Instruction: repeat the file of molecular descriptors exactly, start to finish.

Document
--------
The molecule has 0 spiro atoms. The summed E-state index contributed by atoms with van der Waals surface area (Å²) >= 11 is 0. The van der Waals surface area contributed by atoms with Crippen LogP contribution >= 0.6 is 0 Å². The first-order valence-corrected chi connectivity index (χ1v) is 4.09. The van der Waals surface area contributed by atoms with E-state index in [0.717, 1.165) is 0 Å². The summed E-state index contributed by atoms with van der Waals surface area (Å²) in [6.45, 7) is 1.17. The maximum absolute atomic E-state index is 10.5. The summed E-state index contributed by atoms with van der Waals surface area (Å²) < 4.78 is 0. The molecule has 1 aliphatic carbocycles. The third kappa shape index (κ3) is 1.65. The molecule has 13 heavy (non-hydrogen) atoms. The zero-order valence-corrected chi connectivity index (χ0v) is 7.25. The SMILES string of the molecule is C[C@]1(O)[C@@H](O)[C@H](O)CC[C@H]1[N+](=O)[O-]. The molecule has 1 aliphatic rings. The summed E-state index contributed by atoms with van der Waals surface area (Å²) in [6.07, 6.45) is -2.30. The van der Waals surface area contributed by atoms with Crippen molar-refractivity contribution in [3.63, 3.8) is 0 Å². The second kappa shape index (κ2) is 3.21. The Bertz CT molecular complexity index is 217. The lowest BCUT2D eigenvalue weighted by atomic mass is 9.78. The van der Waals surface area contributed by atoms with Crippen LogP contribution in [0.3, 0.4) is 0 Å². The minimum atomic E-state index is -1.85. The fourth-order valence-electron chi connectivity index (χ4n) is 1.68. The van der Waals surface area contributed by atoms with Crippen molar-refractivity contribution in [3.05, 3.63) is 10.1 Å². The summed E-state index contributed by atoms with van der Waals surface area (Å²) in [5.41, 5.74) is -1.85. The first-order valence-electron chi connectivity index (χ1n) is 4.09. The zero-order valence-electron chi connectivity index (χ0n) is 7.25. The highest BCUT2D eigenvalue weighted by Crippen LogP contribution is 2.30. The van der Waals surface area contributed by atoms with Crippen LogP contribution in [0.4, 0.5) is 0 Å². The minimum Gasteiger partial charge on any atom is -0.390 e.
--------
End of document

The molecule has 0 spiro atoms. The summed E-state index contributed by atoms with van der Waals surface area (Å²) >= 11 is 0. The van der Waals surface area contributed by atoms with Crippen LogP contribution >= 0.6 is 0 Å². The first-order valence-corrected chi connectivity index (χ1v) is 4.09. The van der Waals surface area contributed by atoms with E-state index in [0.717, 1.165) is 0 Å². The summed E-state index contributed by atoms with van der Waals surface area (Å²) in [6.45, 7) is 1.17. The maximum absolute atomic E-state index is 10.5. The summed E-state index contributed by atoms with van der Waals surface area (Å²) < 4.78 is 0. The molecule has 1 aliphatic carbocycles. The third kappa shape index (κ3) is 1.65. The molecule has 13 heavy (non-hydrogen) atoms. The zero-order valence-corrected chi connectivity index (χ0v) is 7.25. The SMILES string of the molecule is C[C@]1(O)[C@@H](O)[C@H](O)CC[C@H]1[N+](=O)[O-]. The molecule has 1 aliphatic rings. The summed E-state index contributed by atoms with van der Waals surface area (Å²) in [6.07, 6.45) is -2.30. The van der Waals surface area contributed by atoms with Crippen molar-refractivity contribution in [3.63, 3.8) is 0 Å². The second kappa shape index (κ2) is 3.21. The Bertz CT molecular complexity index is 217. The lowest BCUT2D eigenvalue weighted by atomic mass is 9.78. The van der Waals surface area contributed by atoms with Crippen LogP contribution in [0.3, 0.4) is 0 Å². The minimum atomic E-state index is -1.85. The fourth-order valence-electron chi connectivity index (χ4n) is 1.68. The van der Waals surface area contributed by atoms with Crippen molar-refractivity contribution in [3.05, 3.63) is 10.1 Å². The summed E-state index contributed by atoms with van der Waals surface area (Å²) in [5.41, 5.74) is -1.85. The first-order valence-electron chi connectivity index (χ1n) is 4.09. The zero-order valence-electron chi connectivity index (χ0n) is 7.25. The highest BCUT2D eigenvalue weighted by Crippen LogP contribution is 2.30. The van der Waals surface area contributed by atoms with Crippen LogP contribution in [0.4, 0.5) is 0 Å². The minimum Gasteiger partial charge on any atom is -0.390 e.